[alert variation=”alert-info”]Publisher: CutBank
Formats: Paperback[/alert]

John James’s Chthonic, winner of the 2014 CutBank Chapbook Prize, is an earthy debut that renders the familiar unfamiliar and then familiar again. Between these pages we are led to sleep, to dream, to wake up changed. In “Driving Arizona,” James writes, “Home is a question and we’re drifting from it.” It is questions like these that burrow through these pages. A seeming reexamination of a life lived: what is home? What was true inside the silence of a family? What can we dredge up and call “real” of a life that drifts further into a shifting memory and makes less and less sense the more one tries to piece it together?

“Chthonic,” as I understand it, owes its etymology to the Ancient Greeks. In their mythology, something chthonian pertained to what was under the earth, particularly the deities and the spirits and such that dwelled there. James’s poems are earthy in themselves, filled with fields, barns, grass, and blood. These poems are not violent or forceful; neither are they pastoral, sentimental homages to a sense of place. They are excavations:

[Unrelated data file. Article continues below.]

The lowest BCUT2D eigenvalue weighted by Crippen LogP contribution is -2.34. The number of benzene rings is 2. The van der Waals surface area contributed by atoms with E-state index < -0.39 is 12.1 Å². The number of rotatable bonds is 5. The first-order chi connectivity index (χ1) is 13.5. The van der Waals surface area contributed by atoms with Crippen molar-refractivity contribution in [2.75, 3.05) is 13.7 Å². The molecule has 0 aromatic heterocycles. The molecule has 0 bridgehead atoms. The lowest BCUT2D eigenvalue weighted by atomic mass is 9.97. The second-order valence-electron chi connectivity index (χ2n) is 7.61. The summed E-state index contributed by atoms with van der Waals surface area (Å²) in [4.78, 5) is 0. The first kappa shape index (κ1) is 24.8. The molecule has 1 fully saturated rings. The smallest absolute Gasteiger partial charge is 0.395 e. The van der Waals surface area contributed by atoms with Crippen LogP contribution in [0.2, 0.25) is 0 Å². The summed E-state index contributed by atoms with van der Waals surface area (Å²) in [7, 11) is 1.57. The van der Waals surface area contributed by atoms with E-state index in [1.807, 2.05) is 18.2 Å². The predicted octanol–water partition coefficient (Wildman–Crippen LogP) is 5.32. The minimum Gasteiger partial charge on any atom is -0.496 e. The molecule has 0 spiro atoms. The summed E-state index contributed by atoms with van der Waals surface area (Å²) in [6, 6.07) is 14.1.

“I ask my mother
what she did with the light.
She says it’s
under the bed. I ask
my father why
he can’t hear. He tells
me he’s underground.”

Chthonic is a rending of the earth, an exploration for the sake of understanding all the unarticulated motivators that lay just beneath the surface of consciousness. James’s poems dig deep as he asks us to join him at the edge of his excavations, to see what he’s unearthed, and we can’t help but look until we see it too.

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